The idea for the film was based on a story called The Greatest Gift that writer Philip Van Doren Stern sent out as a Christmas greeting card. Capra was one of Hollywood’s most successful filmmakers during the Depression and World War Two years. His rags-to-riches story – one of a poor Sicilian Italian immigrant family who lived the American Dream, bluffing his way into Hollywood and being taken under the wing of Harry Cohn, founder of Columbia Pictures. He had a string of hits, beginning with It Happened One Night (1934), his first film to win all five top Oscars. He built a creative relationship with Gary Cooper in Mister Deeds Goes To Town (1936) and Meet John Doe (1941), and with James Stewart in You Can’t Take It With You (1938) and Mister Smith Goes To Washington (1939). All of these films deal with the idea of folksy idealistic common man having a real influence on people’s lives.
Although now one of the most popular Hollywood films ever made and a Christmas classic, It’s A Wonderful Life was not a hit at the time, and signaled a downturn in Capra’s popularity during the post-war years. George follows in the footsteps of other Capra idealists, who have their faith in themselves and their conservative values severely tested. But when he’s at the brink of giving up, his faith is restored by those very people he has spent a lifetime teaching through words and by example. Coming to his financial rescue in the tear-jerking finale, they prove to George that they have learned (while he has forgotten) his great lesson – people’s most important investments are not in stocks, bonds or property, but in each other. The film also allows Stewart to show how great an actor he was, as his character ranges from optimistic hick philosopher to the pessimistic post-war figure he’d play in Vertigo (1958) and the Anthony Mann westerns.
Likewise, the film ranges from riotous comedy to dreadful nightmare, allowing the rest of the wonderful cast to exhibit versatility. The eventual success of this film surely has to do with how reassuring it is – not only do you have a family who adores you, a hometown sweetheart who loves and marries you, a guardian angel who loves and protects you, but also an entire town of people who love you and come to your aid when you’re in trouble. Requiring an extended running time to chart a man’s life, the guardian angel set-up is nearly forgotten when it returns to the story more than an hour in. It’s actually a little annoying to switch from the heavy drama of George Bailey’s tear-and-tumble moment in the bar to magical Clarence jumping into the river. But once the ramifications of George’s non-existence begins to play out, the brilliance of this ‘What if?’ concept hits home with a wallop.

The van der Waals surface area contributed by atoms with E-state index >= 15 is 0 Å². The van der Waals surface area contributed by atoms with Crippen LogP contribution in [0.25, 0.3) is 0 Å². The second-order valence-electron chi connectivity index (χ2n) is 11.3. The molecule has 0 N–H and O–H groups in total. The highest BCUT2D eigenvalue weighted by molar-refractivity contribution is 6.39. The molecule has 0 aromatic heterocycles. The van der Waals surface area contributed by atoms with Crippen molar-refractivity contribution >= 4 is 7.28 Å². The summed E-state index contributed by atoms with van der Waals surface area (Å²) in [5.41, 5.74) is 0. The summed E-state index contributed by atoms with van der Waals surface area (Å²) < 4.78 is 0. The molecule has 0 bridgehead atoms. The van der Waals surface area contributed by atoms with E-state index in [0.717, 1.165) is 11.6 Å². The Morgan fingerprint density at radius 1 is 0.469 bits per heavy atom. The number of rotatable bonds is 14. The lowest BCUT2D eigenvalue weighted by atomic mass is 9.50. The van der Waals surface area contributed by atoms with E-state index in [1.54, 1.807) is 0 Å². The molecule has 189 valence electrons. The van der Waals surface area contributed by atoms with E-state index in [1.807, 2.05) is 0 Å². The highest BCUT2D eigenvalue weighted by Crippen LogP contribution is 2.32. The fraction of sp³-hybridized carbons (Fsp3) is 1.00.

Yes, it’s Capra’s version of Charles Dicken‘s A Christmas Carol, with impeccable wheelchair-bound Lionel Barrymore chewing the scenery as a Scrooge-like villain. Not to be overlooked is Donna Reed‘s sensitive performance as wife Mary, Thomas Mitchell as scene-stealing Uncle Billy, Ward Bond and Frank Faylen as the original Bert and Ernie, and the usual gang of lovable Capra character players: Beulah Bondi, H.B. Warner, Gloria Grahame, Todd Karns, Samuel S. Hinds, Frank Albertson, Virginia Patton, Sheldon Leonard and Karolyn Grimes. Still, the wonderful life in question belongs to Stewart’s George Bailey, the guy next door who tries to do the right thing and is stymied for his empathy and compassion. Capra nails Bailey’s existential despair throughout, never more effectively than when his brother returns to Bedford Falls with a surprise wife, sort-circuiting George’s dreams of escape.
Using a steady tracking shot to capture Stewart’s tortured deep-in-thought profile, we watch his frown gradually brighten into a warm smile, as he greets Harry’s new bride and swallows this latest disappointment. It’s a bittersweet feeling of helplessness an emotion easily transmitted to most viewers. Still, It’s A Wonderful Life‘s buoyant optimism inevitably reverses all setbacks – hero George emerges from his personal purgatory to find renewal with beloved family and friends while the determined Clarence wins his well-deserved wings. Thank you for joining me here this week for my belated Horror News Christmas Special. I’m Nigel Honeybone, reminding you that nothing says ‘I couldn’t care less’ like one of twenty identical Christmas cards. Toodles!